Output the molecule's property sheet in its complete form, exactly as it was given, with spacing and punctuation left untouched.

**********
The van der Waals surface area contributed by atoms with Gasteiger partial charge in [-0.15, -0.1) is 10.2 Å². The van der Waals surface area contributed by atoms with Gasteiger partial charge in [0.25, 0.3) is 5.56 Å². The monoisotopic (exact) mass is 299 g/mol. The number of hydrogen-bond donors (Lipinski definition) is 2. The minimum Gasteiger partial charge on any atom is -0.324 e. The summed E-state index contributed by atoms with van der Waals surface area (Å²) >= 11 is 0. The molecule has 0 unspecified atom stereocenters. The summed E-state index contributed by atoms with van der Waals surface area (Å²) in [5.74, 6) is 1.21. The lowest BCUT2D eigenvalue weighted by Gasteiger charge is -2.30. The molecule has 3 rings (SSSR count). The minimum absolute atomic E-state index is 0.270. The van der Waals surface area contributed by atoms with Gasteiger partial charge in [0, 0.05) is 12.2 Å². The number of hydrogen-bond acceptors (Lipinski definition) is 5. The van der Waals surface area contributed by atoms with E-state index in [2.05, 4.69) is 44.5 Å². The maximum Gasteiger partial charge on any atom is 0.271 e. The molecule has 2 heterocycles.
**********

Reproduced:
The van der Waals surface area contributed by atoms with Gasteiger partial charge in [-0.15, -0.1) is 10.2 Å². The van der Waals surface area contributed by atoms with Gasteiger partial charge in [0.25, 0.3) is 5.56 Å². The monoisotopic (exact) mass is 299 g/mol. The number of hydrogen-bond donors (Lipinski definition) is 2. The minimum Gasteiger partial charge on any atom is -0.324 e. The summed E-state index contributed by atoms with van der Waals surface area (Å²) >= 11 is 0. The molecule has 0 unspecified atom stereocenters. The summed E-state index contributed by atoms with van der Waals surface area (Å²) in [5.74, 6) is 1.21. The lowest BCUT2D eigenvalue weighted by Gasteiger charge is -2.30. The molecule has 3 rings (SSSR count). The minimum absolute atomic E-state index is 0.270. The van der Waals surface area contributed by atoms with Gasteiger partial charge in [0, 0.05) is 12.2 Å². The number of hydrogen-bond acceptors (Lipinski definition) is 5. The van der Waals surface area contributed by atoms with E-state index in [2.05, 4.69) is 44.5 Å². The maximum Gasteiger partial charge on any atom is 0.271 e. The molecule has 2 heterocycles.